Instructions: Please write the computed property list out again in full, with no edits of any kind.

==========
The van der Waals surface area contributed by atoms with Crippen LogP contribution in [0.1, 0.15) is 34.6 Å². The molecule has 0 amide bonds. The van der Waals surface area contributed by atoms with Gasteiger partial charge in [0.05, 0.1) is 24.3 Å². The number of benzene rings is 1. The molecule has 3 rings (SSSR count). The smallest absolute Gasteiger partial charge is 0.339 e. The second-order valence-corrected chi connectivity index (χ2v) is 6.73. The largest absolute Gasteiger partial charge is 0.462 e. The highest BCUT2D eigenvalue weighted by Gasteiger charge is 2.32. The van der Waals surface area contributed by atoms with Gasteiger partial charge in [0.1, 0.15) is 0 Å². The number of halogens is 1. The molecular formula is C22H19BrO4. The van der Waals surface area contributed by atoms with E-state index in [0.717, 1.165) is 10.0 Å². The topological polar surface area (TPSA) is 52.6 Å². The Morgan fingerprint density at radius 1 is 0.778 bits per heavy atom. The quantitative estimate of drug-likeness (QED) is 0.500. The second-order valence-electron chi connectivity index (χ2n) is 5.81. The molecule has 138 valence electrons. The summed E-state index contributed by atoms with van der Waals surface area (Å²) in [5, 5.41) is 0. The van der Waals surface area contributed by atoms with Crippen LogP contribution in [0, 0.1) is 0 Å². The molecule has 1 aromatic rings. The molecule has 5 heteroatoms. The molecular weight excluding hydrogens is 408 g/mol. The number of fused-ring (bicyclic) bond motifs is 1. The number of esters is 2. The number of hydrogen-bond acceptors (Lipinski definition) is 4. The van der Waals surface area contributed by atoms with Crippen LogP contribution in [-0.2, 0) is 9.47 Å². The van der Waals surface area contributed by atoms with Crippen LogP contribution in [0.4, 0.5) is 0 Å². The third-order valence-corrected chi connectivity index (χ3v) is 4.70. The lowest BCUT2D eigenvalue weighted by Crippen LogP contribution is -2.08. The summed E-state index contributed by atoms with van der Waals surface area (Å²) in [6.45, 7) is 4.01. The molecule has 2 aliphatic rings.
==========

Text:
The van der Waals surface area contributed by atoms with Crippen LogP contribution in [0.1, 0.15) is 34.6 Å². The molecule has 0 amide bonds. The van der Waals surface area contributed by atoms with Gasteiger partial charge in [0.05, 0.1) is 24.3 Å². The number of benzene rings is 1. The molecule has 3 rings (SSSR count). The smallest absolute Gasteiger partial charge is 0.339 e. The second-order valence-corrected chi connectivity index (χ2v) is 6.73. The largest absolute Gasteiger partial charge is 0.462 e. The highest BCUT2D eigenvalue weighted by Gasteiger charge is 2.32. The van der Waals surface area contributed by atoms with Gasteiger partial charge in [0.1, 0.15) is 0 Å². The number of halogens is 1. The molecular formula is C22H19BrO4. The van der Waals surface area contributed by atoms with E-state index in [0.717, 1.165) is 10.0 Å². The topological polar surface area (TPSA) is 52.6 Å². The Morgan fingerprint density at radius 1 is 0.778 bits per heavy atom. The quantitative estimate of drug-likeness (QED) is 0.500. The second-order valence-electron chi connectivity index (χ2n) is 5.81. The molecule has 138 valence electrons. The summed E-state index contributed by atoms with van der Waals surface area (Å²) in [5, 5.41) is 0. The van der Waals surface area contributed by atoms with Crippen LogP contribution in [0, 0.1) is 0 Å². The molecule has 1 aromatic rings. The molecule has 5 heteroatoms. The molecular weight excluding hydrogens is 408 g/mol. The number of fused-ring (bicyclic) bond motifs is 1. The number of esters is 2. The number of hydrogen-bond acceptors (Lipinski definition) is 4. The van der Waals surface area contributed by atoms with Crippen LogP contribution in [-0.2, 0) is 9.47 Å². The van der Waals surface area contributed by atoms with Crippen LogP contribution in [0.4, 0.5) is 0 Å². The third-order valence-corrected chi connectivity index (χ3v) is 4.70. The lowest BCUT2D eigenvalue weighted by Crippen LogP contribution is -2.08. The summed E-state index contributed by atoms with van der Waals surface area (Å²) in [6.45, 7) is 4.01. The molecule has 2 aliphatic rings.